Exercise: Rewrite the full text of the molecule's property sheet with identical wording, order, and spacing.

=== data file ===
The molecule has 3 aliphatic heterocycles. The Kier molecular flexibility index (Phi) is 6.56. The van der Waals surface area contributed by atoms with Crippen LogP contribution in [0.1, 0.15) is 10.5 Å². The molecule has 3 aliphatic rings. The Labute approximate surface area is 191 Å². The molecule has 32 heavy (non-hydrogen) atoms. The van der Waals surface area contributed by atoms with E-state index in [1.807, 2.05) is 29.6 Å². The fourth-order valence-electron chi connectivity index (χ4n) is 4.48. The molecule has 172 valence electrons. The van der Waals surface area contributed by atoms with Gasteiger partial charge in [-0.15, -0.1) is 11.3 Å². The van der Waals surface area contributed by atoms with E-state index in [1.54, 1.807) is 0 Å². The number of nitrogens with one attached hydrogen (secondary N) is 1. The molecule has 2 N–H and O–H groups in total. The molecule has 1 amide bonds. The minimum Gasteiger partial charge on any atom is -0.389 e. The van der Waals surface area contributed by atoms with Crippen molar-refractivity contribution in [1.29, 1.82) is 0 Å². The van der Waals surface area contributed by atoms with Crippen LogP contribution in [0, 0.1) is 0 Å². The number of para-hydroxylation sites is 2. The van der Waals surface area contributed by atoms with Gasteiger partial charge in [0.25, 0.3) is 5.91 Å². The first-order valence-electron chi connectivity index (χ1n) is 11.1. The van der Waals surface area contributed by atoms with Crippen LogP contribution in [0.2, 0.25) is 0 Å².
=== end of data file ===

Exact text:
The molecule has 3 aliphatic heterocycles. The Kier molecular flexibility index (Phi) is 6.56. The van der Waals surface area contributed by atoms with Crippen LogP contribution in [0.1, 0.15) is 10.5 Å². The molecule has 3 aliphatic rings. The Labute approximate surface area is 191 Å². The molecule has 32 heavy (non-hydrogen) atoms. The van der Waals surface area contributed by atoms with E-state index in [1.807, 2.05) is 29.6 Å². The fourth-order valence-electron chi connectivity index (χ4n) is 4.48. The molecule has 172 valence electrons. The van der Waals surface area contributed by atoms with Gasteiger partial charge in [-0.15, -0.1) is 11.3 Å². The van der Waals surface area contributed by atoms with E-state index in [1.54, 1.807) is 0 Å². The number of nitrogens with one attached hydrogen (secondary N) is 1. The molecule has 2 N–H and O–H groups in total. The molecule has 1 amide bonds. The minimum Gasteiger partial charge on any atom is -0.389 e. The van der Waals surface area contributed by atoms with Crippen molar-refractivity contribution in [1.29, 1.82) is 0 Å². The van der Waals surface area contributed by atoms with Crippen LogP contribution in [0, 0.1) is 0 Å². The number of para-hydroxylation sites is 2. The van der Waals surface area contributed by atoms with Gasteiger partial charge in [0.25, 0.3) is 5.91 Å². The first-order valence-electron chi connectivity index (χ1n) is 11.1. The van der Waals surface area contributed by atoms with Crippen LogP contribution in [0.2, 0.25) is 0 Å².